Scale Insects

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(HOST) The males of many scale insect species come in such a mix of weird forms that science is still trying to figure them all out. Ruth Page points out that some scale insects can reproduce and some can’t; males die along with the suicidal bacteria inside them; and none of the adult males can eat.

(PAGE) Reading about the sex lives of insects always makes me feel so dizzy; it’s hard to believe we can share a common ancestor, even if that was more than three billion years ago.

Worst of all, I think, are the so-called scale insects. We’ve all seen them, looking like little bumps on plant leaves. They’re all parasites, some females so much so that they hitch onto a leaf shortly after birth and stay there till they die. That species doesn’t even have eyes or legs; all it needs is the mouth parts to suck sugars from the leaf. The symbiotic bacteria inside them probably provide protein to them in exchange for the nourishment they give the bacteria.

It’s the males of scale insects, though, that drop your jaw. Your bodily cells and mine, and those of most creatures, are pretty much clones of each other. But in scales, the cells vary a lot. The scale papas sometimes don’t contribute any of their genes to their sons; or they may give some, but there’s wide variation.

Many male offspring result from asexual reproduction, so they don’t have any fathers at all. In species that do have fathers, some never activate the male parent’s chromosomes. To top it off, in certain species, chromosomes from the father appear in some of their sons’ cells, but not in others. Much of this has been known to science for years. What hasn’t been known is, to put it briefly, how come?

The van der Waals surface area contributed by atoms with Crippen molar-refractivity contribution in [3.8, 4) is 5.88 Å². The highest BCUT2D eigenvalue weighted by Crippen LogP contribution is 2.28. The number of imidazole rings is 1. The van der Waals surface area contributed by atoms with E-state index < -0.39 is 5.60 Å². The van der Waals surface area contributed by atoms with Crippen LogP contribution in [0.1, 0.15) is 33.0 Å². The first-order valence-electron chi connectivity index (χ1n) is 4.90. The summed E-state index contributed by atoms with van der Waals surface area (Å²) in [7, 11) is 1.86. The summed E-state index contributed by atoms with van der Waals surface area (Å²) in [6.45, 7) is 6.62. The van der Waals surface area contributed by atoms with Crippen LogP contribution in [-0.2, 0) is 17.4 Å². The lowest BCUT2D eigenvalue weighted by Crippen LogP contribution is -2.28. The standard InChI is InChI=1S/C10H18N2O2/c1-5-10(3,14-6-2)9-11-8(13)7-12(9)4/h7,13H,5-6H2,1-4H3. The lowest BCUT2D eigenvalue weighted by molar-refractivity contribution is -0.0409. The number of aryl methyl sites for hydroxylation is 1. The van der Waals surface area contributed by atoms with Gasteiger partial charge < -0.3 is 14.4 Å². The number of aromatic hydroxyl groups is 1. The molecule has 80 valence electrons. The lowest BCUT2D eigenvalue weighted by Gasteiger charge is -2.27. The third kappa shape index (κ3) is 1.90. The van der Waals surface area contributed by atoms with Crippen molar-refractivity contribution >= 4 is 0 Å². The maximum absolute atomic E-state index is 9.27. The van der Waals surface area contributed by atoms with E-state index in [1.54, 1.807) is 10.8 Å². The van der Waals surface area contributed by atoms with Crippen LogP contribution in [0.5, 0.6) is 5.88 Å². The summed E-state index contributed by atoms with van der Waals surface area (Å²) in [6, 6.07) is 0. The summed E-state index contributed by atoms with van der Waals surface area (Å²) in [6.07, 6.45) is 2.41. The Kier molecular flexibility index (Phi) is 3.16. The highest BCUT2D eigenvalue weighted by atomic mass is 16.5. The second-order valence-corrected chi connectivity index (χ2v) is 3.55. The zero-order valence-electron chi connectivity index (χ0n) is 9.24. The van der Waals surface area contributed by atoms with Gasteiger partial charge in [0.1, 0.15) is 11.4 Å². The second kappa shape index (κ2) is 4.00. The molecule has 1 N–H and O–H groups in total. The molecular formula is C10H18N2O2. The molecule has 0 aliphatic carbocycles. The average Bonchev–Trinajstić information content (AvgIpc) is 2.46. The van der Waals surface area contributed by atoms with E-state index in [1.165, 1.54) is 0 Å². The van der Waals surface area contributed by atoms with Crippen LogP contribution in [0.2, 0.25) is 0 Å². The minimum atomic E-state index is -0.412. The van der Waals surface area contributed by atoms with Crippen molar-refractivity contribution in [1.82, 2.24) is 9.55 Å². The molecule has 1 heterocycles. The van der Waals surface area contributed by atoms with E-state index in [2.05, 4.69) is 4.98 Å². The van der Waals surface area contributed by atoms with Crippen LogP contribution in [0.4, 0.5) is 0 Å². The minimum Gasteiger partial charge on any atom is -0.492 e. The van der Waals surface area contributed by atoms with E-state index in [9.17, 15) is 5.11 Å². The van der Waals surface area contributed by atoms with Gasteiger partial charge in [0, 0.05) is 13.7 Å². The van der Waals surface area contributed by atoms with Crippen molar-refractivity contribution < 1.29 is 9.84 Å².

It’s the bacteria inside them. These provide protein to the scales. All the bacteria come from the mother. The papa’s bacteria are no good: they’re all sterile. Bacteria in the males eventually commit suicide, and that kills the male host also. Researchers are still trying to sort out the details of all this confusion, but I don’t think we can take any more just now.

Adult males don’t look weird until you look very closely: they have only two wings, like flies, but like no other insect; they don’t have compound eyes; and they have no useful mouth parts at all, so they never eat.

The females look more peculiar but aren’t so mixed-up sexually. Females have no wings, and some may lack both eyes and legs, but they sure can eat and reproduce efficiently.

Scales suck up more sugary plant juice than they can use, so they defecate the excess. It’s called honeydew. Ants love it. Surprisingly to me, people love it, too. Natural History magazine says that, in arid regions, the dripping honeydew can leave a solid mass called manna. In fact, the manna referred to in the Bible was probably the dried excrement of scales called Tributina mannipara, which feed on tamarisk trees.

Scales are weird, but I’ll look at them with more interest now that I know how sexually mixed-up they are.

This is Ruth Page in Shelburne.

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